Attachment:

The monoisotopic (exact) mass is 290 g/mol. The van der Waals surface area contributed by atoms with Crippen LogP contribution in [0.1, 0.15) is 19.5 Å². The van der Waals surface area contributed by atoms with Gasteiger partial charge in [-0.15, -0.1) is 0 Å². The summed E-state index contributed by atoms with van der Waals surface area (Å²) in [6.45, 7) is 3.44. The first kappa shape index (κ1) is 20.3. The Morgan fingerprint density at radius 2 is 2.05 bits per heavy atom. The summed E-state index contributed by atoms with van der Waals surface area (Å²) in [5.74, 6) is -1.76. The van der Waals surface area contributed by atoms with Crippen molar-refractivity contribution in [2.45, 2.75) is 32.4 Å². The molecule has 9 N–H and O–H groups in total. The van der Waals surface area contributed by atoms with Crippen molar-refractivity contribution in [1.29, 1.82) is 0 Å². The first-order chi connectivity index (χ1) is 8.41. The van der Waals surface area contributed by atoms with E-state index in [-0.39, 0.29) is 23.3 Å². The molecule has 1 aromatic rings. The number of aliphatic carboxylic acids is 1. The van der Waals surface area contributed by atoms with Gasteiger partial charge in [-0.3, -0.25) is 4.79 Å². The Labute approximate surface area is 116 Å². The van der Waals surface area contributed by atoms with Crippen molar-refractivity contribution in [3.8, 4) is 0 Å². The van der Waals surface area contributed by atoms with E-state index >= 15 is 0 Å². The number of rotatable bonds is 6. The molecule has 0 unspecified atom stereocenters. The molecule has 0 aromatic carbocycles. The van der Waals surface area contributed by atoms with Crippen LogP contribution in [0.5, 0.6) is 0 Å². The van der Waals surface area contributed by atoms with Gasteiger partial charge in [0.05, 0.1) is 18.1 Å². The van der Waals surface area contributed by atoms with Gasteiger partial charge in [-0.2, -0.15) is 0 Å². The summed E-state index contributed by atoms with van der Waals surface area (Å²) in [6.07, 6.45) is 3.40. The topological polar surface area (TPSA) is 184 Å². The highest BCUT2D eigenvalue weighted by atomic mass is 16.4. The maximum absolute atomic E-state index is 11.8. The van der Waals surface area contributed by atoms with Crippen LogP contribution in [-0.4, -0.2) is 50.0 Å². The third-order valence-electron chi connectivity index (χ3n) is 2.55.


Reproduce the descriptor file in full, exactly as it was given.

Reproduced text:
The monoisotopic (exact) mass is 290 g/mol. The van der Waals surface area contributed by atoms with Crippen LogP contribution in [0.1, 0.15) is 19.5 Å². The van der Waals surface area contributed by atoms with Gasteiger partial charge in [-0.15, -0.1) is 0 Å². The summed E-state index contributed by atoms with van der Waals surface area (Å²) in [6.45, 7) is 3.44. The first kappa shape index (κ1) is 20.3. The Morgan fingerprint density at radius 2 is 2.05 bits per heavy atom. The summed E-state index contributed by atoms with van der Waals surface area (Å²) in [5.74, 6) is -1.76. The van der Waals surface area contributed by atoms with Crippen molar-refractivity contribution in [2.45, 2.75) is 32.4 Å². The molecule has 9 N–H and O–H groups in total. The van der Waals surface area contributed by atoms with Crippen molar-refractivity contribution in [1.29, 1.82) is 0 Å². The first-order chi connectivity index (χ1) is 8.41. The van der Waals surface area contributed by atoms with E-state index in [-0.39, 0.29) is 23.3 Å². The molecule has 1 aromatic rings. The number of aliphatic carboxylic acids is 1. The van der Waals surface area contributed by atoms with Gasteiger partial charge in [-0.3, -0.25) is 4.79 Å². The Labute approximate surface area is 116 Å². The van der Waals surface area contributed by atoms with Crippen molar-refractivity contribution in [3.8, 4) is 0 Å². The van der Waals surface area contributed by atoms with E-state index >= 15 is 0 Å². The number of rotatable bonds is 6. The molecule has 0 unspecified atom stereocenters. The molecule has 0 aromatic carbocycles. The van der Waals surface area contributed by atoms with Crippen LogP contribution in [0.5, 0.6) is 0 Å². The van der Waals surface area contributed by atoms with Gasteiger partial charge in [0.05, 0.1) is 18.1 Å². The van der Waals surface area contributed by atoms with Gasteiger partial charge in [-0.2, -0.15) is 0 Å². The summed E-state index contributed by atoms with van der Waals surface area (Å²) in [6.07, 6.45) is 3.40. The topological polar surface area (TPSA) is 184 Å². The highest BCUT2D eigenvalue weighted by atomic mass is 16.4. The maximum absolute atomic E-state index is 11.8. The van der Waals surface area contributed by atoms with Crippen LogP contribution in [-0.4, -0.2) is 50.0 Å². The third-order valence-electron chi connectivity index (χ3n) is 2.55.